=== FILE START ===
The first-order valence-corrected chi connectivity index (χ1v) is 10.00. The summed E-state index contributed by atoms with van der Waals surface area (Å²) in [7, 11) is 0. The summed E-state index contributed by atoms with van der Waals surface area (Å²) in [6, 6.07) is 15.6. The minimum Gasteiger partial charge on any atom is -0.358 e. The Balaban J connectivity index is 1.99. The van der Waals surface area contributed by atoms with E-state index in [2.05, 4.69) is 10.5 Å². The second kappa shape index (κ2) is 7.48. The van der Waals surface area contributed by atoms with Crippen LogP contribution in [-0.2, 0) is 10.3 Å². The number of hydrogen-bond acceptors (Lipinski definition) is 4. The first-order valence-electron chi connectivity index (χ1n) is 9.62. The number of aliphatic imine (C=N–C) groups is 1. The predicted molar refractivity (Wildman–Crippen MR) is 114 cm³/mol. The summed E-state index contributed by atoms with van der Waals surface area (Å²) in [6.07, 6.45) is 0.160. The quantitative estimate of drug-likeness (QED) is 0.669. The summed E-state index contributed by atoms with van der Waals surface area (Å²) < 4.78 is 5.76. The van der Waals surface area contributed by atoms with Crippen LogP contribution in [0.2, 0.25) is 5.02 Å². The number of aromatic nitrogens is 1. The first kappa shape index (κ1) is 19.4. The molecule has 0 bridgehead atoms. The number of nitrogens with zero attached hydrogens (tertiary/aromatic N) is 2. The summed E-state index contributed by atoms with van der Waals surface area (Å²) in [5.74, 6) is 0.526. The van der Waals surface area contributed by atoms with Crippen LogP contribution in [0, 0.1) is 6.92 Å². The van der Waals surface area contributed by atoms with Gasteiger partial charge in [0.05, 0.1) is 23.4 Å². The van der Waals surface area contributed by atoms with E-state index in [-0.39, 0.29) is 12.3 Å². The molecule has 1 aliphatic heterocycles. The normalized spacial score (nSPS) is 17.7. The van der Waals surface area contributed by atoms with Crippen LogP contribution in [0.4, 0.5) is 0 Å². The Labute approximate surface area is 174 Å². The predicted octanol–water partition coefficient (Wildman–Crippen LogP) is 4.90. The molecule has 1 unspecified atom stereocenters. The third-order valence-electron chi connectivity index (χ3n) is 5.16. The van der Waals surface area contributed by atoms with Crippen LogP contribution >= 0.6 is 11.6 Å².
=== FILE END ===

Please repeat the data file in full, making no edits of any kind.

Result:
The first-order valence-corrected chi connectivity index (χ1v) is 10.00. The summed E-state index contributed by atoms with van der Waals surface area (Å²) in [7, 11) is 0. The summed E-state index contributed by atoms with van der Waals surface area (Å²) in [6, 6.07) is 15.6. The minimum Gasteiger partial charge on any atom is -0.358 e. The Balaban J connectivity index is 1.99. The van der Waals surface area contributed by atoms with E-state index in [2.05, 4.69) is 10.5 Å². The second kappa shape index (κ2) is 7.48. The van der Waals surface area contributed by atoms with Crippen LogP contribution in [-0.2, 0) is 10.3 Å². The number of hydrogen-bond acceptors (Lipinski definition) is 4. The first-order valence-electron chi connectivity index (χ1n) is 9.62. The number of aliphatic imine (C=N–C) groups is 1. The predicted molar refractivity (Wildman–Crippen MR) is 114 cm³/mol. The summed E-state index contributed by atoms with van der Waals surface area (Å²) in [6.07, 6.45) is 0.160. The quantitative estimate of drug-likeness (QED) is 0.669. The summed E-state index contributed by atoms with van der Waals surface area (Å²) < 4.78 is 5.76. The van der Waals surface area contributed by atoms with Crippen LogP contribution in [0.2, 0.25) is 5.02 Å². The number of aromatic nitrogens is 1. The first kappa shape index (κ1) is 19.4. The molecule has 0 bridgehead atoms. The number of nitrogens with zero attached hydrogens (tertiary/aromatic N) is 2. The summed E-state index contributed by atoms with van der Waals surface area (Å²) in [5.74, 6) is 0.526. The van der Waals surface area contributed by atoms with Crippen LogP contribution in [0, 0.1) is 6.92 Å². The van der Waals surface area contributed by atoms with Gasteiger partial charge in [0.05, 0.1) is 23.4 Å². The van der Waals surface area contributed by atoms with E-state index in [-0.39, 0.29) is 12.3 Å². The molecule has 1 aliphatic heterocycles. The normalized spacial score (nSPS) is 17.7. The van der Waals surface area contributed by atoms with Crippen LogP contribution in [0.4, 0.5) is 0 Å². The Labute approximate surface area is 174 Å². The predicted octanol–water partition coefficient (Wildman–Crippen LogP) is 4.90. The molecule has 1 unspecified atom stereocenters. The third-order valence-electron chi connectivity index (χ3n) is 5.16. The van der Waals surface area contributed by atoms with Crippen LogP contribution >= 0.6 is 11.6 Å².